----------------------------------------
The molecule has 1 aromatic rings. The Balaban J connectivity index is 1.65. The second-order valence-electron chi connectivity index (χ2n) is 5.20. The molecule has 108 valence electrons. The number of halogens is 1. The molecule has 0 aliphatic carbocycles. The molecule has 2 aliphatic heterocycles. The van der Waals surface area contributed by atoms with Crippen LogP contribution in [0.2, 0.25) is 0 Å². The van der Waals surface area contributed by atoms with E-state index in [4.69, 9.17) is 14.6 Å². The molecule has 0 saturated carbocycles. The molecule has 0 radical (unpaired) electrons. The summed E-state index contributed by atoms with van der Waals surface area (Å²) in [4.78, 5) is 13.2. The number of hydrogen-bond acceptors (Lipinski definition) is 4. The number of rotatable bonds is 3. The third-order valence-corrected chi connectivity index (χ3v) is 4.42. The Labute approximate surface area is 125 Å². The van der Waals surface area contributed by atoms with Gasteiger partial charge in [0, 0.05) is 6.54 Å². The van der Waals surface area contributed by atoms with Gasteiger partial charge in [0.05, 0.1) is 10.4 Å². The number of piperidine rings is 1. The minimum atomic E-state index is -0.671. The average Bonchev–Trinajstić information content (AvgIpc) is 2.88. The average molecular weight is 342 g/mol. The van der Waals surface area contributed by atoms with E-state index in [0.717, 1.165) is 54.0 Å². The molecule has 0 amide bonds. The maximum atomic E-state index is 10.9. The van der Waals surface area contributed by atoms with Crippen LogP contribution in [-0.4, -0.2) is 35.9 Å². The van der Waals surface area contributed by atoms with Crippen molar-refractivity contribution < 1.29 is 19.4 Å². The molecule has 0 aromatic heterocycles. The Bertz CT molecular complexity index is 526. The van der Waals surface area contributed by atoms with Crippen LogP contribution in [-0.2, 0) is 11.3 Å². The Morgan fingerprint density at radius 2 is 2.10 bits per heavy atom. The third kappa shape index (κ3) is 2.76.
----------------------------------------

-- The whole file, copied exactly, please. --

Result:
The molecule has 1 aromatic rings. The Balaban J connectivity index is 1.65. The second-order valence-electron chi connectivity index (χ2n) is 5.20. The molecule has 108 valence electrons. The number of halogens is 1. The molecule has 0 aliphatic carbocycles. The molecule has 2 aliphatic heterocycles. The van der Waals surface area contributed by atoms with Crippen LogP contribution in [0.2, 0.25) is 0 Å². The van der Waals surface area contributed by atoms with E-state index in [4.69, 9.17) is 14.6 Å². The molecule has 0 saturated carbocycles. The molecule has 0 radical (unpaired) electrons. The summed E-state index contributed by atoms with van der Waals surface area (Å²) in [4.78, 5) is 13.2. The number of hydrogen-bond acceptors (Lipinski definition) is 4. The number of rotatable bonds is 3. The third-order valence-corrected chi connectivity index (χ3v) is 4.42. The Labute approximate surface area is 125 Å². The van der Waals surface area contributed by atoms with Gasteiger partial charge in [0, 0.05) is 6.54 Å². The van der Waals surface area contributed by atoms with Gasteiger partial charge in [0.05, 0.1) is 10.4 Å². The number of piperidine rings is 1. The minimum atomic E-state index is -0.671. The average Bonchev–Trinajstić information content (AvgIpc) is 2.88. The average molecular weight is 342 g/mol. The van der Waals surface area contributed by atoms with E-state index in [0.717, 1.165) is 54.0 Å². The molecule has 0 amide bonds. The maximum atomic E-state index is 10.9. The van der Waals surface area contributed by atoms with Crippen LogP contribution in [-0.4, -0.2) is 35.9 Å². The van der Waals surface area contributed by atoms with Crippen molar-refractivity contribution < 1.29 is 19.4 Å². The molecule has 0 aromatic heterocycles. The Bertz CT molecular complexity index is 526. The van der Waals surface area contributed by atoms with Crippen LogP contribution in [-0.2, 0) is 11.3 Å². The Morgan fingerprint density at radius 2 is 2.10 bits per heavy atom. The third kappa shape index (κ3) is 2.76.